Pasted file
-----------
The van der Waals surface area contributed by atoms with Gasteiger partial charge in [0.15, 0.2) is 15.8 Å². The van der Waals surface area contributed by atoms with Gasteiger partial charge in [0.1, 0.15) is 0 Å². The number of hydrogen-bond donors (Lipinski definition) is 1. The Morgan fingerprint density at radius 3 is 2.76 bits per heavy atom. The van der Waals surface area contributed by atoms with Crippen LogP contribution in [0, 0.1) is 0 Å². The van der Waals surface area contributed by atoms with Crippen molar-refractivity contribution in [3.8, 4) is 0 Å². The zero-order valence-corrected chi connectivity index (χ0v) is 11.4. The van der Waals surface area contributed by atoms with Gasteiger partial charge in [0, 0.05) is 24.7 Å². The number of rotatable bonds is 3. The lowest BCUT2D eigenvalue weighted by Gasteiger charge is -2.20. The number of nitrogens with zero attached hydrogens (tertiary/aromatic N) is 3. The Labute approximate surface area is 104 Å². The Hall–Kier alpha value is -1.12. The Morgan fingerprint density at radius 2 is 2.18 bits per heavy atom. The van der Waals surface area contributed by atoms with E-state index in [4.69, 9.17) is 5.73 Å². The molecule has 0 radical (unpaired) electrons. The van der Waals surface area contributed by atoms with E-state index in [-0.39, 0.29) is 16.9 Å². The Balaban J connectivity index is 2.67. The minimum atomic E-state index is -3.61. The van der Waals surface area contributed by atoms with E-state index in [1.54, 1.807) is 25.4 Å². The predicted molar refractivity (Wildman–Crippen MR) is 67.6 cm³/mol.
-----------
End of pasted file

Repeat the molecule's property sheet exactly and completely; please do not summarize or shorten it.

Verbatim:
The van der Waals surface area contributed by atoms with Gasteiger partial charge in [0.15, 0.2) is 15.8 Å². The van der Waals surface area contributed by atoms with Gasteiger partial charge in [0.1, 0.15) is 0 Å². The number of hydrogen-bond donors (Lipinski definition) is 1. The Morgan fingerprint density at radius 3 is 2.76 bits per heavy atom. The van der Waals surface area contributed by atoms with Crippen LogP contribution in [0, 0.1) is 0 Å². The van der Waals surface area contributed by atoms with Crippen molar-refractivity contribution in [3.8, 4) is 0 Å². The zero-order valence-corrected chi connectivity index (χ0v) is 11.4. The van der Waals surface area contributed by atoms with Gasteiger partial charge in [0, 0.05) is 24.7 Å². The number of rotatable bonds is 3. The lowest BCUT2D eigenvalue weighted by Gasteiger charge is -2.20. The number of nitrogens with zero attached hydrogens (tertiary/aromatic N) is 3. The Labute approximate surface area is 104 Å². The Hall–Kier alpha value is -1.12. The Morgan fingerprint density at radius 2 is 2.18 bits per heavy atom. The van der Waals surface area contributed by atoms with E-state index in [4.69, 9.17) is 5.73 Å². The molecule has 0 radical (unpaired) electrons. The van der Waals surface area contributed by atoms with E-state index in [-0.39, 0.29) is 16.9 Å². The Balaban J connectivity index is 2.67. The minimum atomic E-state index is -3.61. The van der Waals surface area contributed by atoms with E-state index in [1.54, 1.807) is 25.4 Å². The predicted molar refractivity (Wildman–Crippen MR) is 67.6 cm³/mol.